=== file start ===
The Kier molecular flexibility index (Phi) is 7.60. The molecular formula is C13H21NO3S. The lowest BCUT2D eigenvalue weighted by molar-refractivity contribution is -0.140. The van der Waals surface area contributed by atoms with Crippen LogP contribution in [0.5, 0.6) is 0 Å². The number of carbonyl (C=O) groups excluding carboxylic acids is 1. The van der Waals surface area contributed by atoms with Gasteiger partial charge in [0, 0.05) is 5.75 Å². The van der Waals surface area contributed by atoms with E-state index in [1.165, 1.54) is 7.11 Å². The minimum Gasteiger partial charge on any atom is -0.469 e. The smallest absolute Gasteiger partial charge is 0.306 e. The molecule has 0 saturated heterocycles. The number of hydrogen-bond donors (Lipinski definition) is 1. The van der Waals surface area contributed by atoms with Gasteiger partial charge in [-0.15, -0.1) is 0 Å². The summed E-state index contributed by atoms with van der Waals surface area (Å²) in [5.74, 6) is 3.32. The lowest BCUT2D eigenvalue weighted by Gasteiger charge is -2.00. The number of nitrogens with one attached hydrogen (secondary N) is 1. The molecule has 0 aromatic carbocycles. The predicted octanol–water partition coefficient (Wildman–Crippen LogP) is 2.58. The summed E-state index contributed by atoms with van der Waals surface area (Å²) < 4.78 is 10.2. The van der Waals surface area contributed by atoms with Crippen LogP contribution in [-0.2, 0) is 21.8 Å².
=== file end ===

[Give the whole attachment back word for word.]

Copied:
The Kier molecular flexibility index (Phi) is 7.60. The molecular formula is C13H21NO3S. The lowest BCUT2D eigenvalue weighted by molar-refractivity contribution is -0.140. The van der Waals surface area contributed by atoms with Crippen LogP contribution in [0.5, 0.6) is 0 Å². The number of carbonyl (C=O) groups excluding carboxylic acids is 1. The van der Waals surface area contributed by atoms with Gasteiger partial charge in [0, 0.05) is 5.75 Å². The van der Waals surface area contributed by atoms with E-state index in [1.165, 1.54) is 7.11 Å². The minimum Gasteiger partial charge on any atom is -0.469 e. The smallest absolute Gasteiger partial charge is 0.306 e. The molecule has 0 saturated heterocycles. The number of hydrogen-bond donors (Lipinski definition) is 1. The van der Waals surface area contributed by atoms with Gasteiger partial charge in [-0.15, -0.1) is 0 Å². The summed E-state index contributed by atoms with van der Waals surface area (Å²) in [5.74, 6) is 3.32. The lowest BCUT2D eigenvalue weighted by Gasteiger charge is -2.00. The number of nitrogens with one attached hydrogen (secondary N) is 1. The molecule has 0 aromatic carbocycles. The predicted octanol–water partition coefficient (Wildman–Crippen LogP) is 2.58. The summed E-state index contributed by atoms with van der Waals surface area (Å²) < 4.78 is 10.2. The van der Waals surface area contributed by atoms with Crippen LogP contribution in [-0.2, 0) is 21.8 Å².